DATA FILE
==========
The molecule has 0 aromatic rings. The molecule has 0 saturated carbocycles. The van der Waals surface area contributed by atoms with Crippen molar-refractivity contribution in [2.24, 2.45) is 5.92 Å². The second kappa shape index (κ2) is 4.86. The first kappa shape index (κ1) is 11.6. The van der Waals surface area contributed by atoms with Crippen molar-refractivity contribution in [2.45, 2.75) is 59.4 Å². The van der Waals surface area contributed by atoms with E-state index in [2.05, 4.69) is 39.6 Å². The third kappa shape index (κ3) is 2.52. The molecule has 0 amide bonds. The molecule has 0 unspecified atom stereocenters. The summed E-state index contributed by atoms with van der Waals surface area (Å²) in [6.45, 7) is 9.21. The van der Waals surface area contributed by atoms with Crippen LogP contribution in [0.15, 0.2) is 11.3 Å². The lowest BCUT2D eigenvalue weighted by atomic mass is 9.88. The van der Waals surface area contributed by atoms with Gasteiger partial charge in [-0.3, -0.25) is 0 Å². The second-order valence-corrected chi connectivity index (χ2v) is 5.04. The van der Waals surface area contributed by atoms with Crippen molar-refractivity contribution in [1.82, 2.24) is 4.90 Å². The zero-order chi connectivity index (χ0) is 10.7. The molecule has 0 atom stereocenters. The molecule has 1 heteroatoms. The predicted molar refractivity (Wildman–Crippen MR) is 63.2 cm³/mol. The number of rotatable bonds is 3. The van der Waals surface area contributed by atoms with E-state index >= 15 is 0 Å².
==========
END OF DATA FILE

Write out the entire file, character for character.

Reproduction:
The molecule has 0 aromatic rings. The molecule has 0 saturated carbocycles. The van der Waals surface area contributed by atoms with Crippen molar-refractivity contribution in [2.24, 2.45) is 5.92 Å². The second kappa shape index (κ2) is 4.86. The first kappa shape index (κ1) is 11.6. The van der Waals surface area contributed by atoms with Crippen molar-refractivity contribution in [2.45, 2.75) is 59.4 Å². The van der Waals surface area contributed by atoms with E-state index in [2.05, 4.69) is 39.6 Å². The third kappa shape index (κ3) is 2.52. The molecule has 0 amide bonds. The molecule has 0 unspecified atom stereocenters. The summed E-state index contributed by atoms with van der Waals surface area (Å²) in [6.45, 7) is 9.21. The van der Waals surface area contributed by atoms with Crippen LogP contribution in [0.15, 0.2) is 11.3 Å². The lowest BCUT2D eigenvalue weighted by atomic mass is 9.88. The van der Waals surface area contributed by atoms with Gasteiger partial charge in [-0.3, -0.25) is 0 Å². The second-order valence-corrected chi connectivity index (χ2v) is 5.04. The van der Waals surface area contributed by atoms with Crippen molar-refractivity contribution in [1.82, 2.24) is 4.90 Å². The zero-order chi connectivity index (χ0) is 10.7. The molecule has 0 atom stereocenters. The molecule has 1 heteroatoms. The predicted molar refractivity (Wildman–Crippen MR) is 63.2 cm³/mol. The number of rotatable bonds is 3. The van der Waals surface area contributed by atoms with E-state index >= 15 is 0 Å².